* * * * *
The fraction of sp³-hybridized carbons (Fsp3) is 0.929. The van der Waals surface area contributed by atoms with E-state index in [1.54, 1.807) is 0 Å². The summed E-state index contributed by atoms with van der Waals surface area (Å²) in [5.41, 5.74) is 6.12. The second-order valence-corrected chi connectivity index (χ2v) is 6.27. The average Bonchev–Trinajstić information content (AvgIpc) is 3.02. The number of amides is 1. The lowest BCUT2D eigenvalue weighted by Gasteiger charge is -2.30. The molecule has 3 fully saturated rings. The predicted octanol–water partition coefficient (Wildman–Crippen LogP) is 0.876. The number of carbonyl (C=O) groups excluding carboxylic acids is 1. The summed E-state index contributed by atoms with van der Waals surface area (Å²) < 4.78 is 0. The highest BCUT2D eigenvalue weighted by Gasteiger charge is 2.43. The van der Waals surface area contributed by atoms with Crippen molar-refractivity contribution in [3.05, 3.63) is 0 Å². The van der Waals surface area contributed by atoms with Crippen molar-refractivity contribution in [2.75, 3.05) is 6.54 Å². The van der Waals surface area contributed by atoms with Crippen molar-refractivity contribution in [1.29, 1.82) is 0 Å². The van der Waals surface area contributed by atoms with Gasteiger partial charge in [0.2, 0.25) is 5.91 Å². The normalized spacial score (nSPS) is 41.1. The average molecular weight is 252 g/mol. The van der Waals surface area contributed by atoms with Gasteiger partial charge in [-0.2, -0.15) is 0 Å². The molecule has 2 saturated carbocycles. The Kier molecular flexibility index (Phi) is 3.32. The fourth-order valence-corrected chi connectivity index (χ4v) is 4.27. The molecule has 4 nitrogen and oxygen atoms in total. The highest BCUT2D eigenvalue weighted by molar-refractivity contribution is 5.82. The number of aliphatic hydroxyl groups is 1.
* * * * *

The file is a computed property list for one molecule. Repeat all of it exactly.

The fraction of sp³-hybridized carbons (Fsp3) is 0.929. The van der Waals surface area contributed by atoms with E-state index in [1.54, 1.807) is 0 Å². The summed E-state index contributed by atoms with van der Waals surface area (Å²) in [5.41, 5.74) is 6.12. The second-order valence-corrected chi connectivity index (χ2v) is 6.27. The average Bonchev–Trinajstić information content (AvgIpc) is 3.02. The number of amides is 1. The lowest BCUT2D eigenvalue weighted by Gasteiger charge is -2.30. The molecule has 3 fully saturated rings. The predicted octanol–water partition coefficient (Wildman–Crippen LogP) is 0.876. The number of carbonyl (C=O) groups excluding carboxylic acids is 1. The summed E-state index contributed by atoms with van der Waals surface area (Å²) < 4.78 is 0. The highest BCUT2D eigenvalue weighted by Gasteiger charge is 2.43. The van der Waals surface area contributed by atoms with Crippen molar-refractivity contribution in [3.05, 3.63) is 0 Å². The van der Waals surface area contributed by atoms with Crippen molar-refractivity contribution in [2.75, 3.05) is 6.54 Å². The van der Waals surface area contributed by atoms with Crippen molar-refractivity contribution in [1.29, 1.82) is 0 Å². The van der Waals surface area contributed by atoms with Gasteiger partial charge in [0.2, 0.25) is 5.91 Å². The normalized spacial score (nSPS) is 41.1. The average molecular weight is 252 g/mol. The van der Waals surface area contributed by atoms with Gasteiger partial charge in [-0.2, -0.15) is 0 Å². The molecule has 2 saturated carbocycles. The Kier molecular flexibility index (Phi) is 3.32. The fourth-order valence-corrected chi connectivity index (χ4v) is 4.27. The molecule has 4 nitrogen and oxygen atoms in total. The highest BCUT2D eigenvalue weighted by molar-refractivity contribution is 5.82. The number of aliphatic hydroxyl groups is 1.